Within pharmacovigilance, any adverse reactions that take place within a relatively shorter time from starting or stopping taking a particular medicinal product are somewhat less complex to detect. Often they are more readily suspected due to the closer temporal relationship. They are also often more readily associated with a higher degree of biological and pharmacological plausibility. By contrast, drug safety work for problems associated with a longer latency period can involve cases where the cause of the adverse reaction is far more complex to identify.
There are a number of factors which can contribute to this phenomenon. Medical records may be unavailable; and/or patients may not be able to accurately recall important details around how and when they took any medication. The relationship between the adverse medical event and the medicine responsible may be less likely to arouse suspicion from health care personnel, in the absence of a clear and logical pharmacological or biological relationship appearing between taking the drug and the reaction occurring. It could be that suspicions between adverse reactions and a particular medicinal product are only raised via epidemiological means.
Even Very Well Established Drugs Could Have The Potential To Cause Problems
There have been some cases where a very well established drug has been marketed for many years before its potential to cause an adverse reaction was detected. It is therefore essential that pharmaceutical companies and regulators continue to correctly monitor, evaluate, and process any reports associated with products long after they first entered the market, including after the patent has expired. For example, there may be many different manufacturers producing different versions of a well-established drug. Reports may be being received about reactions to just one particular version of the drug, or it could be that there are quality problems with particular batches from just one manufacturer that has provoked adverse reactions.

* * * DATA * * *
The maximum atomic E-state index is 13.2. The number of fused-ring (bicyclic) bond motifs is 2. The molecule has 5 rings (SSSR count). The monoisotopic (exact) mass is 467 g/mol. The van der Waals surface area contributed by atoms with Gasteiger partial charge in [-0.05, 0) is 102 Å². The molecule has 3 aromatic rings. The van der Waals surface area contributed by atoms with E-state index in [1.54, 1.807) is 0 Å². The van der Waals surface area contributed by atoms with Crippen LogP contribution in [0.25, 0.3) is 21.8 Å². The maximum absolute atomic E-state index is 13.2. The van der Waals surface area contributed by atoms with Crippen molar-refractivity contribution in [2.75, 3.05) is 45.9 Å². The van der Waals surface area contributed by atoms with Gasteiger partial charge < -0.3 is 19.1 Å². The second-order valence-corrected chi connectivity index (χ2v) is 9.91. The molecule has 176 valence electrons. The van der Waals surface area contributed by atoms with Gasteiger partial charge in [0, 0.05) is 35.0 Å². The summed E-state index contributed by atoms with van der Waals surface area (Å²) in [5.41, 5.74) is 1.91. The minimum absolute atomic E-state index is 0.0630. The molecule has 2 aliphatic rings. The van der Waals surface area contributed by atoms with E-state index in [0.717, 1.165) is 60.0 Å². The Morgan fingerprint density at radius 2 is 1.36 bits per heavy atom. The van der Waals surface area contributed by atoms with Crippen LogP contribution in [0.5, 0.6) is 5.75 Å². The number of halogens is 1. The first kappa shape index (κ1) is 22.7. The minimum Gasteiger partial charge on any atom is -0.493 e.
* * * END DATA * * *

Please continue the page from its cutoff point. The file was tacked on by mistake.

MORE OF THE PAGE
Some Examples Where Adverse Reactions Were Associated With Longer Latency Periods
There could be a latency period measured in years rather than months. Isoniazid has been estimated to have a latency period of approximately one year in relation to unpredictable immune-mediated hypersensitivity reactions. Practolol was a beta adrenergic receptor blocking agent withdrawn from sale in 1975 after it was found to provoke an oculomucocutaneous syndrome with an average latency period of four years.
Furthermore, certain therapeutic approaches may present a risk of an adverse reaction associated with a long latency period, or a delay in their detection. Examples here could include gene therapy and antiretroviral drugs. Long term follow up clinical trials are extremely important; controlled comparisons and certain epidemiological methodologies may prove useful.
An Example Of An Extremely Complex Problem – Patients Unaffected But Serious Problems For Their Children
Diethylstilbestrol (DES) was widely prescribed to prevent miscarriage during pregnancy in the USA from 1941. In 1970 suspicions were raised that the drug has caused problems not for the female patients who took it, but for their children. A series of reports of a rare vaginal cancer arose, affecting patients in an age group which was totally untypical for that cancer. Investigations lead to the findings that a number of serious adverse reactions were affecting some children of the original patients, including cases of fertility problems; malformation of the uterus and cervix; ectopic pregnancies and a higher incidence of spontaneous abortions and preterm births.
There are many more examples of cases where problems with a long latency period have proved difficult to detect. These include instances where there has been some mimicry of events which could occur during the usual clinical progression of the condition. There have been cases where a drug was strongly suspected yet then found not to cause a particular problem. Each and every drug should be monitored at every stage of its life cycle; pharmacovigilance work is absolutely essential even when a drug has been on the market for many years, even after a patent expires. Please note that this information is not any type of medical or other form of professional advice; enquiries or concerns about any of the medications discussed or any aspect of drug safety should only be directed to an appropriately qualified professional.